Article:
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Aditya-L1: ISRO Chairman S. Somanath Seeks Blessings At Tirupati Temple Ahead Of Sun Mission Launch

Before the crucial launch of the Aditya L1 mission scheduled on Saturday, aimed at studying the Sun, ISRO chief S. Somanath visited the famous temple near the Satish Dhawan Space Centre, Sriharikota.

Aditya-L1: ISRO Chairman S. Somanath Seeks Blessings At Tirupati Temple Ahead Of Sun Mission Launch

Tirupati:  S. Somanath, the Chairman of Indian Space Research Organisation (ISRO), on Friday sought blessings at the Chengalamma Parameshwari Temple in Tirupati district in Andhra Pradesh for the success of India’s rocket mission to the Sun. Before the crucial launch of the Aditya L1 mission scheduled on Saturday, aimed at studying the Sun, Somanath visited the famous temple near the Satish Dhawan Space Centre, Sriharikota. “I came here to pray to Chengalamma Parameshwari for giving us strength to make this launch successful,” he told reporters after seeking blessings. Earlier, a group of ISRO scientists had sought blessings at the Tirumala temple on Friday morning.

Somanath said the countdown has begun for the PSLV-C57 Aditya-L1 mission, which will be launched at 11.50 a.m. on Saturday. “It will take almost an hour for the satellite to reach the required location and inject. The Aditya L1 mission is to study the Sun. It will take another 125 days to travel from Earth to the L1 point from where the satellite will look at the Sun,” he said.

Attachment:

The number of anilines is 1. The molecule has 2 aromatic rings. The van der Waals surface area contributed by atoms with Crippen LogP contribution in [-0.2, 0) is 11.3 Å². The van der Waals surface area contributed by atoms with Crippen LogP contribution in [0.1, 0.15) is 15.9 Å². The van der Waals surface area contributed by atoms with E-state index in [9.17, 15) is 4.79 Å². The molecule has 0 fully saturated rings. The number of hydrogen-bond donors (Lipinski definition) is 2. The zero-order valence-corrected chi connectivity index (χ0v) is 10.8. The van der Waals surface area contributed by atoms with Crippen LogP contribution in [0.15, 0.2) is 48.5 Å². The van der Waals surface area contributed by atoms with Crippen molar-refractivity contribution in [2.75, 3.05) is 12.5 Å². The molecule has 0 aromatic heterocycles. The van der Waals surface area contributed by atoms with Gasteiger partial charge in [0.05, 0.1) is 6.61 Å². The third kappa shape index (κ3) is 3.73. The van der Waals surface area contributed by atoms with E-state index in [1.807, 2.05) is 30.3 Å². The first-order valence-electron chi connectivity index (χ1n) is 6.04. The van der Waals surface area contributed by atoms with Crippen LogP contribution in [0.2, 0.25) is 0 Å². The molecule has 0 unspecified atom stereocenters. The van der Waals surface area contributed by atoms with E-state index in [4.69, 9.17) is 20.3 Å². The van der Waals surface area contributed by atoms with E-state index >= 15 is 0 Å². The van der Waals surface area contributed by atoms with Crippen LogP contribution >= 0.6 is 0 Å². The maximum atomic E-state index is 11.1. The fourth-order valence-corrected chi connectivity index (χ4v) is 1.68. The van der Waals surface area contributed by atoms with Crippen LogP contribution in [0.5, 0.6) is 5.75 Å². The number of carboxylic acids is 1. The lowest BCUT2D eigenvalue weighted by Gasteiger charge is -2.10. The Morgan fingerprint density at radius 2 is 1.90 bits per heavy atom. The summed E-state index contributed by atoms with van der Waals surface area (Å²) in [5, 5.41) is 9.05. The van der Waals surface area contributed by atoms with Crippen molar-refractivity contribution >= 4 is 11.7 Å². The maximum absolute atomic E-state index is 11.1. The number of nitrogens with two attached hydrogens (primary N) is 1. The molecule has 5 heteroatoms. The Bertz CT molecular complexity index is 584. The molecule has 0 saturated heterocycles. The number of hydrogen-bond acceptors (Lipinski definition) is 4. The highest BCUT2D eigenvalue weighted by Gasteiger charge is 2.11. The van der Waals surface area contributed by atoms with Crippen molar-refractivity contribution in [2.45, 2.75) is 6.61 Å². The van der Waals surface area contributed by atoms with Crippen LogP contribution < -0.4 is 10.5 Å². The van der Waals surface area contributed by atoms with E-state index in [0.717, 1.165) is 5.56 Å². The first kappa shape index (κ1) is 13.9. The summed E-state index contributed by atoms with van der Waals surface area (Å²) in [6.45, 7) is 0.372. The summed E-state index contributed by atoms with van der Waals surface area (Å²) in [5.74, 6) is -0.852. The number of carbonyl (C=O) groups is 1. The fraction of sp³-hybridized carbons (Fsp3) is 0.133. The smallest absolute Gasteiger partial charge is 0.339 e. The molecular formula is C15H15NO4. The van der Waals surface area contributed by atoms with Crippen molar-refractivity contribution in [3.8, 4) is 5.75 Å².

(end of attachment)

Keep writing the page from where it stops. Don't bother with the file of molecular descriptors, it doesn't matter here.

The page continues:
Answering another question, the ISRO chief said the date for Chandrayaan-4 has not been decided yet. “We will announce soon. Something is there,” he said with a smile. On the Chandrayaan-3 mission, Somanath said that lunar rover Pragyan is working very well, moving around the Moon and doing rotations which will go on till September 3.

Earlier, some scientists from the space agency visited the Sri Venkateswara temple atop Tirumala hills on Friday morning and prayed for the success of the Aditya L1 mission . The Aditya-L1 spacecraft is designed for providing remote observations of the solar corona and in situ observations of the solar wind at L1 (Sun-Earth Lagrangian point), which is about 1.5 million km from the Earth.

The first space-based Indian observatory to study the Sun would be launched by a PSLV-C57 rocket. It’s a common practice for the ISRO scientists to seek blessings at the famous hill shrine ahead of major missions. In July, they had performed 'puja' at the temple with a miniature model of Chandrayaan-3.

The Moon mission scripted history by successfully landing on the lunar surface on August 23, as India became the only country to accomplish soft landing on the Moon’s South Pole.